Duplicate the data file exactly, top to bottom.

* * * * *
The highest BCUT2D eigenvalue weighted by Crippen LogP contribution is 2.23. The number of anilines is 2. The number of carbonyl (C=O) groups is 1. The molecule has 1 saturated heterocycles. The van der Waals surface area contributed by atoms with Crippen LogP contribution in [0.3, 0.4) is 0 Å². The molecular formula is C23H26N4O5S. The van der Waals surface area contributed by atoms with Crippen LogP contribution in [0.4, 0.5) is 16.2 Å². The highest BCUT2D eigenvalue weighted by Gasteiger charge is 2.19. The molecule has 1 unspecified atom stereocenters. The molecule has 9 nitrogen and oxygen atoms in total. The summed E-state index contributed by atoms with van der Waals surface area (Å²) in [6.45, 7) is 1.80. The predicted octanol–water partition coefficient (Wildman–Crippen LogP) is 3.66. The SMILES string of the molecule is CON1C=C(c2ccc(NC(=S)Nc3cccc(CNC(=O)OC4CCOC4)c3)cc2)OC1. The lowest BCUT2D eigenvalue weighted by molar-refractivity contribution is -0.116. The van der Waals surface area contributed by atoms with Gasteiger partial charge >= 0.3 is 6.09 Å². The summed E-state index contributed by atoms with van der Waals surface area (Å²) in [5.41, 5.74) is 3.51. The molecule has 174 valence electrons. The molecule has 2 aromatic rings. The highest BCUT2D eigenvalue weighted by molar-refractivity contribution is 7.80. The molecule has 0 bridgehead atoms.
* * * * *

The highest BCUT2D eigenvalue weighted by Crippen LogP contribution is 2.23. The number of anilines is 2. The number of carbonyl (C=O) groups is 1. The molecule has 1 saturated heterocycles. The van der Waals surface area contributed by atoms with Crippen LogP contribution in [0.3, 0.4) is 0 Å². The molecular formula is C23H26N4O5S. The van der Waals surface area contributed by atoms with Crippen LogP contribution in [0.4, 0.5) is 16.2 Å². The highest BCUT2D eigenvalue weighted by Gasteiger charge is 2.19. The molecule has 1 unspecified atom stereocenters. The molecule has 9 nitrogen and oxygen atoms in total. The summed E-state index contributed by atoms with van der Waals surface area (Å²) in [6.45, 7) is 1.80. The predicted octanol–water partition coefficient (Wildman–Crippen LogP) is 3.66. The SMILES string of the molecule is CON1C=C(c2ccc(NC(=S)Nc3cccc(CNC(=O)OC4CCOC4)c3)cc2)OC1. The lowest BCUT2D eigenvalue weighted by molar-refractivity contribution is -0.116. The van der Waals surface area contributed by atoms with Gasteiger partial charge >= 0.3 is 6.09 Å². The summed E-state index contributed by atoms with van der Waals surface area (Å²) in [5.41, 5.74) is 3.51. The molecule has 174 valence electrons. The molecule has 2 aromatic rings. The highest BCUT2D eigenvalue weighted by molar-refractivity contribution is 7.80. The molecule has 0 bridgehead atoms.